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Winning Strategies for Lunches with Potential Clients

By Liza Vasquez ICF CMC and Jeffrey F. Silber CPA MBA CMC

Certified Master Business and Life Coaches


The Science of Lunch with a Prospect

During the pandemic when in-person meetings were impossible, one of our clients invented the virtual lunch with prospective clients. She would invite the prospect to have lunch with her but to circumvent the sanitary restrictions, she had food delivered to the prospect at the address he indicated, and then they would have lunch together while chatting over Zoom. Clever, right?


Now that we have the great pleasure of meeting our prospective clients in person again, it is important that you realize there is an exact science to taking full advantage of this marvelous opportunity to interact as two people face-to-face.


The key is to realize that a lunch like this is not a meal for you, it is a high-level presentation with goals, steps to be accomplished, objectives and goals to be met. If you do it right, you can appear to be relaxed but it will be anything but a relaxed social meal.


Your Objectives


In our coaching programs, we teach our students to break their existing paradigms. That is, going into the lunch, keep in mind that you have professional competition. What this means is that while you may be one-step ahead of your competition by being at this lunch, this is still only a meeting with a potential client. It is far from a done deal.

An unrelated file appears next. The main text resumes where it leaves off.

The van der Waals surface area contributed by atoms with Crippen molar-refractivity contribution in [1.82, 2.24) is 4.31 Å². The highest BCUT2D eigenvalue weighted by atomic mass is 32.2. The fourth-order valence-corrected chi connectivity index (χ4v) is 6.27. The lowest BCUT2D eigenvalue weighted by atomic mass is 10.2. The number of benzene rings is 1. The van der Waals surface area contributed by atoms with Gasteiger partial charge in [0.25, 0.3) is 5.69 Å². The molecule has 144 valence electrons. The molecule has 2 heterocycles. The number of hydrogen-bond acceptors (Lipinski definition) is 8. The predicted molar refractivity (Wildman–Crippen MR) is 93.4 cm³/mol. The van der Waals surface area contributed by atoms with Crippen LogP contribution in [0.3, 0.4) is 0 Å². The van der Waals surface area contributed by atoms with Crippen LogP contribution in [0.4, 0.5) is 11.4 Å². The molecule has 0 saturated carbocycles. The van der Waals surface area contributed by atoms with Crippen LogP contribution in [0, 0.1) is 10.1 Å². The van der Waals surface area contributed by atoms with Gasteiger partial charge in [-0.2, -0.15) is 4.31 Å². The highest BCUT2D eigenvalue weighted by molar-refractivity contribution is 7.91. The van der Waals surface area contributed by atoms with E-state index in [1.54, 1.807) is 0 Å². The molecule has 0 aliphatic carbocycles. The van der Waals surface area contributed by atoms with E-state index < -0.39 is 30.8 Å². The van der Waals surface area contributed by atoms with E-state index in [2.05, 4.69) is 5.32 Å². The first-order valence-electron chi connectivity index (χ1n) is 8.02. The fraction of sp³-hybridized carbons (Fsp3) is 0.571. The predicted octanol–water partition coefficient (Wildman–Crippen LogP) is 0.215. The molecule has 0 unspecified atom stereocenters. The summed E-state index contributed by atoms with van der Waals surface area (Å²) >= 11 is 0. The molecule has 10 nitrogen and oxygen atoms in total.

Your competitors may have technical skills and a proven track record equal to yours, or perhaps even superior. That is why you will need this lunch to help you close the deal.

There will be a time during the lunch to discuss the legal issues facing this person and their company and the experience you bring to the table, but you need to be clear in your own mind what are your objectives. After all, going into any meeting, you as a lawyer need to know in advance what you want to achieve so that afterwards you will be able to say “that was a successful meeting.


As you your coaches, we tell you that your primary objectives at lunch are these:

· On the Human Side:

o Present yourself in a friendly manner and be interested in this person, you will come across as very approachable

o Without being intrusive:

o Find out about this person’s family, their spouse, children, hobbies, vacations, etc.

§ Gather as much personal information as you can

o Start to build Trust by finding ways to be helpful

o Ask: what is the most important priority for you? Why is that so important?


Pre-Lunch Homework